Marolt: Listening to results speaking for themselves
Does anyone really hate to point out the obvious? I don’t.
A bad building-code variance granted can never be undone, but laws that turn out to not work can easily be changed.
Of course, I’m referring to Referendum 1 in the upcoming municipal election. Just suppose that the opponents of the initiative that would put the power of variance approval into the hands of the voters are correct and it turns out to be a bad idea. If that happens, the voters can change things back to how they are now.
On the other hand, once a lousy variance is granted, the results will last forever. We end up with some big, new, ugly building that is totally out of character with its surroundings and we are stuck with it. An earthquake may level it or a mighty wind might bring it to the ground, but it will rise again with the aid of a good insurance policy. And, as we know well, replacement buildings are never, ever smaller than the ones they replace around here.
So you tell me, would you rather stick with the status quo of variance gifts that never quit giving us eyesores that we can’t fix, or do you think it’s worth a try at something different that, if it proves to be misguided, can easily be rectified?
The opponents of Referendum 1 have challenged us to come up with just one variance that has turned out badly for town. They’ve overlooked an obvious one: the Limelight Hotel. That was the mother of variances that eventually led to The Mother Lode, the art museum and all the other monstrosities that now wall in East Hyman Avenue, where sunlight goes to die.
Remember? They came to City Council asking for a very small variance; just a foot or two more than what the then-current building code allowed. “Big deal,” the council said, and granted it. Well, it turned out that after designing a three-story building, the developers found they were still about 7 feet below the permitted height of downtown buildings. Hmmmm … what to do, what to do?
Here’s what they did: They got a variance of 2 feet that, when added to the 7 feet they were below the height limit, gave them a total of 9 feet to build with. That equaled a fourth floor added to the building plan! The town ended up with a gargantuan hotel that replaced a couple unobtrusive ones right next to Wagner Park. That changed the entire character of western downtown and the adjacent neighborhood.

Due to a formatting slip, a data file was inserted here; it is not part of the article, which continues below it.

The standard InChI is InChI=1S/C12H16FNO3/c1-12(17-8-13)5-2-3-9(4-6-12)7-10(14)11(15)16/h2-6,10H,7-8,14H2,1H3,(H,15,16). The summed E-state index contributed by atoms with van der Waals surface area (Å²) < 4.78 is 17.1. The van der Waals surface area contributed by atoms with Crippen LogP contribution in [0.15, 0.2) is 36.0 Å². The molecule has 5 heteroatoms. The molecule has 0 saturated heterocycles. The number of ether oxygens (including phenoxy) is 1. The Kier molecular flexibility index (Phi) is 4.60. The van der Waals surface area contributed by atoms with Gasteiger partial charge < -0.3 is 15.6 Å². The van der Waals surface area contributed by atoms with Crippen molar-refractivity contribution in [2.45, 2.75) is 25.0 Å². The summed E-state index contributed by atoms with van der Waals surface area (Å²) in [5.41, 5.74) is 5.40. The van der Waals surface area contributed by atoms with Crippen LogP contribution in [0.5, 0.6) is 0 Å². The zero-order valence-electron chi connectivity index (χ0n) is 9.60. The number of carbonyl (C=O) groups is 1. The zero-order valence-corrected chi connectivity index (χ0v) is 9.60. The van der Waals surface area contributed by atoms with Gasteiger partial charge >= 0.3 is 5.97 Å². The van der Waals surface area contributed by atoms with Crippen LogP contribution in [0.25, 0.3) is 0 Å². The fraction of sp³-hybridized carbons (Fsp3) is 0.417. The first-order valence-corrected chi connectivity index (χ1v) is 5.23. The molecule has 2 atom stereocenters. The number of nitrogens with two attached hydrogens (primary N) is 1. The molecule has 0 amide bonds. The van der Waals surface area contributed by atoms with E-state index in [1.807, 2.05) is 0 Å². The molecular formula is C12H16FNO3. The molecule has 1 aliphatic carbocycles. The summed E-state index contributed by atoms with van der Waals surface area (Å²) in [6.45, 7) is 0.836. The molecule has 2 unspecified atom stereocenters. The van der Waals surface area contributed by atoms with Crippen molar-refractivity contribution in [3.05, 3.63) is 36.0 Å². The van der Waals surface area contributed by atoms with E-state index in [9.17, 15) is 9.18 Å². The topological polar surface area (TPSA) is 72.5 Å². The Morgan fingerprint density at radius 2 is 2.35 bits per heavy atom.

But wait; that’s not all. That granted variance allowed for a larger-than-permitted door to be opened on the discussion for downtown “in fill,” and the code was subsequently modified to allow for lots of big, new buildings in the city of Aspen, including that penthouses that top them off. Opponents of Referendum 1 will say that none of those projects required a code variance, but I will counter by telling you that one small variance granted to the Limelight Hotel basically resulted in a re-write of the building code that, as I have pointed out in a previous column, was tantamount to gigantic variances granted to one and all would-be developers.
It also is important to point out that the whole impetus for putting Referendum 1 on the ballot is that the City Council actually did go completely rogue in the fall, passing a law to allow added heights to lodges in town. It was a move completely misaligned with the values of a vast majority of Aspen voters and was overturned within 24 hours. Referendum 1 is not a project born from special interest; it is a forced reaction by the residents of Aspen to protect community values from a real, identifiable and demonstrable threat — City Council!
Finally, it is becoming more and more apparent that “ACRA” has become long for “BS.” They have done nothing legally wrong in getting involved in the politics of Referendum 1, but that doesn’t mean they should be involved.
BS throws around a self-proclaimed heavyweight by virtue of the large membership they claim to represent. To point out one final obvious thing, BS’s membership is comprised largely of locals held hostage to a discounted ski pass. Those ski passes are the only connection many of us have in any way, shape or form to BS. I think they need to stick to telling the rest of the world how great Aspen is and stop telling Aspen how great it would be if it started looking like the rest of the world.
Roger Marolt sees very little downside in preserving the character of Aspen. Email at email@example.com.
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The high cost of living in the Roaring Fork Valley is one of the factors that makes our population perpetually restless and transient.